Economic conditions change the face of retirement

Gail Lipsitz pauses while climbing Mount Bierstadt with her son David. She has resolved to live an active retirement by doing activities such as hiking and traveling.Courtesy Gail Lipsitz

Gail Lipsitz pauses while climbing Mount Bierstadt with her son David. She has resolved to live an active retirement by doing activities such as hiking and traveling.
Courtesy Gail Lipsitz

Why are baby boomers retiring later than other generations? Will millennials be able to retire in their 60s? Will Social Security be around in 50 years? These questions have raised new concerns about the ability of seniors to retire in the wake of a still-recovering economy.

Yet there may be good news for millennials according to Dr. Shantanu Bagchi, an economics professor at Towson University. Bagchi says the increased life expectancy in the United States from the low 60s when Social Security was established to the upper 70s today has given baby boomers an incentive to work longer, thereby generating more money for Social Security.

“Once you account for the fact that individuals are going to respond to these longer lifespans by living longer, they’re ultimately contributing to Social Security,” he said.

Bagchi says that many middle- and upper-middle-class people are working longer because their jobs do not require a retooling of skills, particularly those in academia where the retirement age is around 80.

“The folks who are doing that are not required to do any new skills or take any additional risks,” he said. “The skills that they’ve picked up in that kind of job are relatively easy to transfer.”

Bagchi emphasized that the population most at risk is the next generation of blue-collar workers, which he thinks will have a difficult time obtaining the skills necessary to succeed. He expects competition for part-time jobs to increase between generations, but that millennials will have an advantage when they apply for full-time work.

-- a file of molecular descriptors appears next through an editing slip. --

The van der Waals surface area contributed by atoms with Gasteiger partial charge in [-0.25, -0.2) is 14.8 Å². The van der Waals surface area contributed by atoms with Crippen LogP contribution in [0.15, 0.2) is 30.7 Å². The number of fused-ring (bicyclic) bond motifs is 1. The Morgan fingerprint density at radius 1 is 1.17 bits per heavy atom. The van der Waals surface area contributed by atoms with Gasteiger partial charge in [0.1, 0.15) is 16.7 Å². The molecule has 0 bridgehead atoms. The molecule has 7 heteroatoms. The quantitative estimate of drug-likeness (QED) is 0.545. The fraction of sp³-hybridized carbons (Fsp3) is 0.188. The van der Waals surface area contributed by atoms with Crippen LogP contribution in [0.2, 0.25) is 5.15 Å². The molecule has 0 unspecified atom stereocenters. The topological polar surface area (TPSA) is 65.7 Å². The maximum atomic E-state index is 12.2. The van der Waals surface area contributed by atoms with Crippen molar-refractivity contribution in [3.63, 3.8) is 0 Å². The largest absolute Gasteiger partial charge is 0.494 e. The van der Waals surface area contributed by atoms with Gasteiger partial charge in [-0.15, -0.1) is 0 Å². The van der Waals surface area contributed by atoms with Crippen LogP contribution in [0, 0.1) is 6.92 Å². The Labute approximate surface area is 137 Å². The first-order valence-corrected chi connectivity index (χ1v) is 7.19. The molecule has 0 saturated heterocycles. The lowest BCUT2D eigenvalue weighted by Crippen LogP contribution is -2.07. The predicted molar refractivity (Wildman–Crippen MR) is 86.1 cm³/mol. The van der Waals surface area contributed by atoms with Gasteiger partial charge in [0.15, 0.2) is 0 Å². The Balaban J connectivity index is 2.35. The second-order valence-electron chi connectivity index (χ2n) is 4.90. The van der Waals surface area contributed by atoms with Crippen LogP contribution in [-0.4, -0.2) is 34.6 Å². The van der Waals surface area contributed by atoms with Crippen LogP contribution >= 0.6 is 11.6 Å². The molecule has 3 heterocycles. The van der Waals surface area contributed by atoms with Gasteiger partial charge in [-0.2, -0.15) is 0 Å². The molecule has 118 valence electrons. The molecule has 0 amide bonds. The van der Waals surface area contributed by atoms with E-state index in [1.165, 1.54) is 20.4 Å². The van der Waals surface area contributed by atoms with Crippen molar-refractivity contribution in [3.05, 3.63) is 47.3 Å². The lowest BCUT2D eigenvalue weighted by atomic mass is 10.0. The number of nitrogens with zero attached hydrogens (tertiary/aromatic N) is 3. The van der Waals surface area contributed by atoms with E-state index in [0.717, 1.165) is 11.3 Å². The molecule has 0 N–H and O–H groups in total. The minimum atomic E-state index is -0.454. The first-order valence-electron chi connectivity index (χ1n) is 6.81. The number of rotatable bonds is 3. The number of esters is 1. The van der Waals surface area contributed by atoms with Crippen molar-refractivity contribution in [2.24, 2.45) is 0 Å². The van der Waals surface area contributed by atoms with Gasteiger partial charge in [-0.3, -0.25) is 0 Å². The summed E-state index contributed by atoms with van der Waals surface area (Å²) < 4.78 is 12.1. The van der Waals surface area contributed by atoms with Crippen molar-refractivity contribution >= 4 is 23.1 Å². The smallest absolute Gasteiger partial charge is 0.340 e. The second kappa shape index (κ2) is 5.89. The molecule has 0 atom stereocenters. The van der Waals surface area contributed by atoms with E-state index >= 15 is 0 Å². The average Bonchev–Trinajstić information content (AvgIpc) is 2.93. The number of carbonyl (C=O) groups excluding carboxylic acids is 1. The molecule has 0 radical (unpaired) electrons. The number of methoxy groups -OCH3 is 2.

“In full-time professions, even if there is increased competition for those types of jobs, the folks who come out of college today are going to have an edge over older workers,” he said.

At Jewish Community Services in Baltimore, career coach Sherri Sacks said many of the people she sees have had some type of life change that has affected their economic situation.

“Some need to work because paying for medicine is a large expense,” she said. “For some, Social Security alone isn’t enough. Some have to choose between food and prescriptions.”

Sacks said of the seniors she sees, some are supporting their children, and some are supporting their parents.

She said JCS has 13 coaches and each specializes in a different area of expertise in trying to find jobs that match the skills of their clients.

]“We look at their resume, we look at their most recent work experience,” she said. “We ask about their computer skills and technology and how up to date they are with that. And there are some people who have restrictions as far as not traveling at night or too far.”

Sacks said JCS ends up referring a number of seniors to a training program or a community college in order to get a “refresher” course on areas with which they are not comfortable, such as technology. She said being computer literate makes networking easier and can often made the difference when it comes to finding a job.

“I think that what we need to update seniors with is social media,” she said.

Sacks said she thinks the later retirement of baby boomers is due to them not being able to cover their expenses with Social Security alone. Future generations will not have the benefit of a healthy economy that their parents had.

“I think that younger generations may need to recognize that people are living longer and working longer,” she said. “It’s not as easy to save money and have an extra cushion. People have to work longer to support themselves.”

Bagchi says the lack of political will in the country to balance the budget is one of the largest economic threats facing millennials. He tells his students that programs such as Social Security and government pensions will still exist in 50 years, but there may not be as much to go around.

“What I tell them is that the odds are extremely low that there will not be any Social Security when they retire, but it will look very different from where it is right now,” he said.

Bagchi says the economic concerns of millennials are valid, but the jury is still out on exactly how difficult it will be to obtain jobs.

“They will have jobs in an economy that is severely fiscally unbalanced compared with what their parents were raised in,” he said.

dschere@midatlanticmedia.com

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